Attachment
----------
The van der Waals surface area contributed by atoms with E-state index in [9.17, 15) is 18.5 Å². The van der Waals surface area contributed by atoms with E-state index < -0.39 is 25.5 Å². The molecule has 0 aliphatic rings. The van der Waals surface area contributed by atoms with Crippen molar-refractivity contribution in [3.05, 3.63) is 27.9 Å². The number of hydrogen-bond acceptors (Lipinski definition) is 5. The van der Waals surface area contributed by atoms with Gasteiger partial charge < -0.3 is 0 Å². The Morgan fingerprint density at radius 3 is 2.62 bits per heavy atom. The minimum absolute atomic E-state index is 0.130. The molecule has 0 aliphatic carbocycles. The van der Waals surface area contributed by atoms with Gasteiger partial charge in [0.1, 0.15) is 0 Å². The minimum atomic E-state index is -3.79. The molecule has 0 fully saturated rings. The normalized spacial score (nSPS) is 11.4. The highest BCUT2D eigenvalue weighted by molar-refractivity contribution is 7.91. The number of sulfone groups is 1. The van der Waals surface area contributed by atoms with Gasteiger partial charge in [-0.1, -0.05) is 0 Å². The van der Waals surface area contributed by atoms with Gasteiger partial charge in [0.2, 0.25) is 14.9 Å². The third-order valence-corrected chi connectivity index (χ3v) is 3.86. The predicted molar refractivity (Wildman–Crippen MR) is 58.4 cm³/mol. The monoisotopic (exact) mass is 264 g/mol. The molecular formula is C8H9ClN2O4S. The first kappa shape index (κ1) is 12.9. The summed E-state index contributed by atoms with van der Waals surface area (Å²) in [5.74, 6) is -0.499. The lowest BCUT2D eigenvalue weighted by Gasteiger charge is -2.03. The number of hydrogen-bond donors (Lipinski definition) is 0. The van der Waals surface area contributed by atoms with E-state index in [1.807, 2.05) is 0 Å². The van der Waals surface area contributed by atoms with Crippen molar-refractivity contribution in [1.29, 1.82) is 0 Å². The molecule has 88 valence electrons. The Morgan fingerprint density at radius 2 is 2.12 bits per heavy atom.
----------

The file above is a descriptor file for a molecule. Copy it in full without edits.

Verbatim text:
The van der Waals surface area contributed by atoms with E-state index in [9.17, 15) is 18.5 Å². The van der Waals surface area contributed by atoms with E-state index < -0.39 is 25.5 Å². The molecule has 0 aliphatic rings. The van der Waals surface area contributed by atoms with Crippen molar-refractivity contribution in [3.05, 3.63) is 27.9 Å². The number of hydrogen-bond acceptors (Lipinski definition) is 5. The van der Waals surface area contributed by atoms with Gasteiger partial charge < -0.3 is 0 Å². The Morgan fingerprint density at radius 3 is 2.62 bits per heavy atom. The minimum absolute atomic E-state index is 0.130. The molecule has 0 aliphatic carbocycles. The van der Waals surface area contributed by atoms with Gasteiger partial charge in [0.1, 0.15) is 0 Å². The minimum atomic E-state index is -3.79. The molecule has 0 fully saturated rings. The normalized spacial score (nSPS) is 11.4. The highest BCUT2D eigenvalue weighted by molar-refractivity contribution is 7.91. The number of sulfone groups is 1. The van der Waals surface area contributed by atoms with Gasteiger partial charge in [-0.1, -0.05) is 0 Å². The van der Waals surface area contributed by atoms with Gasteiger partial charge in [0.2, 0.25) is 14.9 Å². The third-order valence-corrected chi connectivity index (χ3v) is 3.86. The predicted molar refractivity (Wildman–Crippen MR) is 58.4 cm³/mol. The monoisotopic (exact) mass is 264 g/mol. The molecular formula is C8H9ClN2O4S. The first kappa shape index (κ1) is 12.9. The summed E-state index contributed by atoms with van der Waals surface area (Å²) in [5.74, 6) is -0.499. The lowest BCUT2D eigenvalue weighted by Gasteiger charge is -2.03. The number of hydrogen-bond donors (Lipinski definition) is 0. The van der Waals surface area contributed by atoms with E-state index in [1.807, 2.05) is 0 Å². The van der Waals surface area contributed by atoms with Crippen molar-refractivity contribution in [1.29, 1.82) is 0 Å². The molecule has 88 valence electrons. The Morgan fingerprint density at radius 2 is 2.12 bits per heavy atom.